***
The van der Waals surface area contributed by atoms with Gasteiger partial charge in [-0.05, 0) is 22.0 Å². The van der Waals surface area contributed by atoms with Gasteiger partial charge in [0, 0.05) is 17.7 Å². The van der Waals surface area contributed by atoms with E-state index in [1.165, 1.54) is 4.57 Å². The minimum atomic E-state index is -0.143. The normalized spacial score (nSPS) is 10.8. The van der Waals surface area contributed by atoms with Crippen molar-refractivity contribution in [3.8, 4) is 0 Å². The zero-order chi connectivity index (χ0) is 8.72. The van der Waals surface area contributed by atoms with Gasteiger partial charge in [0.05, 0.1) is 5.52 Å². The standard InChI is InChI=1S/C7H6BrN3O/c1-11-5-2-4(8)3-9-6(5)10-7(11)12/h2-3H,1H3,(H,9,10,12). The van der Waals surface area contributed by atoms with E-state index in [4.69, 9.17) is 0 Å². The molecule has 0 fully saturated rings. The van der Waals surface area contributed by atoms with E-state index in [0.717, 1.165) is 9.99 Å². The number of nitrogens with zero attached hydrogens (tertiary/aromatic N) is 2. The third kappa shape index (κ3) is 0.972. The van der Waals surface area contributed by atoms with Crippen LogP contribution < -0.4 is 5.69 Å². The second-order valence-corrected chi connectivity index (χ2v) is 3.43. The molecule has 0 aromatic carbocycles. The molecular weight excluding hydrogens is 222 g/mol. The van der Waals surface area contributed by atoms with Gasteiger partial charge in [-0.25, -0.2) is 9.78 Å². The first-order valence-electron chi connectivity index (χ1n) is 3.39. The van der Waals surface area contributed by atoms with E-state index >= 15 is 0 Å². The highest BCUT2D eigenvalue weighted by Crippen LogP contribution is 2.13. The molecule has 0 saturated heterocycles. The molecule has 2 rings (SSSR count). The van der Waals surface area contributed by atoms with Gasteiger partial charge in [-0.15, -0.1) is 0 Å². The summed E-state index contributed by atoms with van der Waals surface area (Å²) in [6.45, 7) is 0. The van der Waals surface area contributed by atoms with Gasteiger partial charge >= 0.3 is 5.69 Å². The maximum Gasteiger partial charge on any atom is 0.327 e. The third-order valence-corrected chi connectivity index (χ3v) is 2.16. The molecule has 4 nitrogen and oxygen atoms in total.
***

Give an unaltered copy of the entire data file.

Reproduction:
The van der Waals surface area contributed by atoms with Gasteiger partial charge in [-0.05, 0) is 22.0 Å². The van der Waals surface area contributed by atoms with Gasteiger partial charge in [0, 0.05) is 17.7 Å². The van der Waals surface area contributed by atoms with E-state index in [1.165, 1.54) is 4.57 Å². The minimum atomic E-state index is -0.143. The normalized spacial score (nSPS) is 10.8. The van der Waals surface area contributed by atoms with Crippen molar-refractivity contribution in [3.8, 4) is 0 Å². The zero-order chi connectivity index (χ0) is 8.72. The van der Waals surface area contributed by atoms with Gasteiger partial charge in [0.05, 0.1) is 5.52 Å². The standard InChI is InChI=1S/C7H6BrN3O/c1-11-5-2-4(8)3-9-6(5)10-7(11)12/h2-3H,1H3,(H,9,10,12). The van der Waals surface area contributed by atoms with E-state index in [4.69, 9.17) is 0 Å². The molecule has 0 fully saturated rings. The van der Waals surface area contributed by atoms with E-state index in [0.717, 1.165) is 9.99 Å². The number of nitrogens with zero attached hydrogens (tertiary/aromatic N) is 2. The third kappa shape index (κ3) is 0.972. The van der Waals surface area contributed by atoms with Crippen LogP contribution < -0.4 is 5.69 Å². The second-order valence-corrected chi connectivity index (χ2v) is 3.43. The molecule has 0 aromatic carbocycles. The molecular weight excluding hydrogens is 222 g/mol. The van der Waals surface area contributed by atoms with Gasteiger partial charge in [-0.25, -0.2) is 9.78 Å². The first-order valence-electron chi connectivity index (χ1n) is 3.39. The van der Waals surface area contributed by atoms with E-state index >= 15 is 0 Å². The highest BCUT2D eigenvalue weighted by Crippen LogP contribution is 2.13. The molecule has 0 saturated heterocycles. The molecule has 2 rings (SSSR count). The van der Waals surface area contributed by atoms with Gasteiger partial charge in [-0.15, -0.1) is 0 Å². The summed E-state index contributed by atoms with van der Waals surface area (Å²) in [6.45, 7) is 0. The van der Waals surface area contributed by atoms with Gasteiger partial charge >= 0.3 is 5.69 Å². The maximum Gasteiger partial charge on any atom is 0.327 e. The third-order valence-corrected chi connectivity index (χ3v) is 2.16. The molecule has 4 nitrogen and oxygen atoms in total.